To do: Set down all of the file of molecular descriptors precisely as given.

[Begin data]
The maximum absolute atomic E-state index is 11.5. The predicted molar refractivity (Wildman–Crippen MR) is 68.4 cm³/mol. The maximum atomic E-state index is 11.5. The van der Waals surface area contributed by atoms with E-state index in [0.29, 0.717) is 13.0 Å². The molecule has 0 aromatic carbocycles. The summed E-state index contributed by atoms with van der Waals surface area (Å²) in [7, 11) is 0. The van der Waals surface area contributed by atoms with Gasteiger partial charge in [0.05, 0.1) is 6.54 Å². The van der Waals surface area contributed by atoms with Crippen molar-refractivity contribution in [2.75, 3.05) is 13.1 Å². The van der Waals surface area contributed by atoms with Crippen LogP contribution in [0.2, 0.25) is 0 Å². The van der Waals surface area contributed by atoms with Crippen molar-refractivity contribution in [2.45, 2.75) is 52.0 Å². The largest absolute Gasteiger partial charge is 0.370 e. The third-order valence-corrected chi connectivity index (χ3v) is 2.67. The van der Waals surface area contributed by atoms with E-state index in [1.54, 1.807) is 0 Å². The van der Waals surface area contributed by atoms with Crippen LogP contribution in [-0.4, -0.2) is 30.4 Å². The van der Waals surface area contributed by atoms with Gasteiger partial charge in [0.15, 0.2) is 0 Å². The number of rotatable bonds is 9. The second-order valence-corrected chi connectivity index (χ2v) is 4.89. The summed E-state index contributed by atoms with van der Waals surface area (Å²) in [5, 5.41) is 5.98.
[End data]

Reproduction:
The maximum absolute atomic E-state index is 11.5. The predicted molar refractivity (Wildman–Crippen MR) is 68.4 cm³/mol. The maximum atomic E-state index is 11.5. The van der Waals surface area contributed by atoms with E-state index in [0.29, 0.717) is 13.0 Å². The molecule has 0 aromatic carbocycles. The summed E-state index contributed by atoms with van der Waals surface area (Å²) in [7, 11) is 0. The van der Waals surface area contributed by atoms with Gasteiger partial charge in [0.05, 0.1) is 6.54 Å². The van der Waals surface area contributed by atoms with Crippen molar-refractivity contribution in [2.75, 3.05) is 13.1 Å². The van der Waals surface area contributed by atoms with Crippen LogP contribution in [0.2, 0.25) is 0 Å². The van der Waals surface area contributed by atoms with Crippen molar-refractivity contribution in [2.45, 2.75) is 52.0 Å². The largest absolute Gasteiger partial charge is 0.370 e. The third-order valence-corrected chi connectivity index (χ3v) is 2.67. The van der Waals surface area contributed by atoms with E-state index in [1.54, 1.807) is 0 Å². The van der Waals surface area contributed by atoms with Crippen LogP contribution in [-0.4, -0.2) is 30.4 Å². The van der Waals surface area contributed by atoms with Gasteiger partial charge in [0.15, 0.2) is 0 Å². The number of rotatable bonds is 9. The second-order valence-corrected chi connectivity index (χ2v) is 4.89. The summed E-state index contributed by atoms with van der Waals surface area (Å²) in [5, 5.41) is 5.98.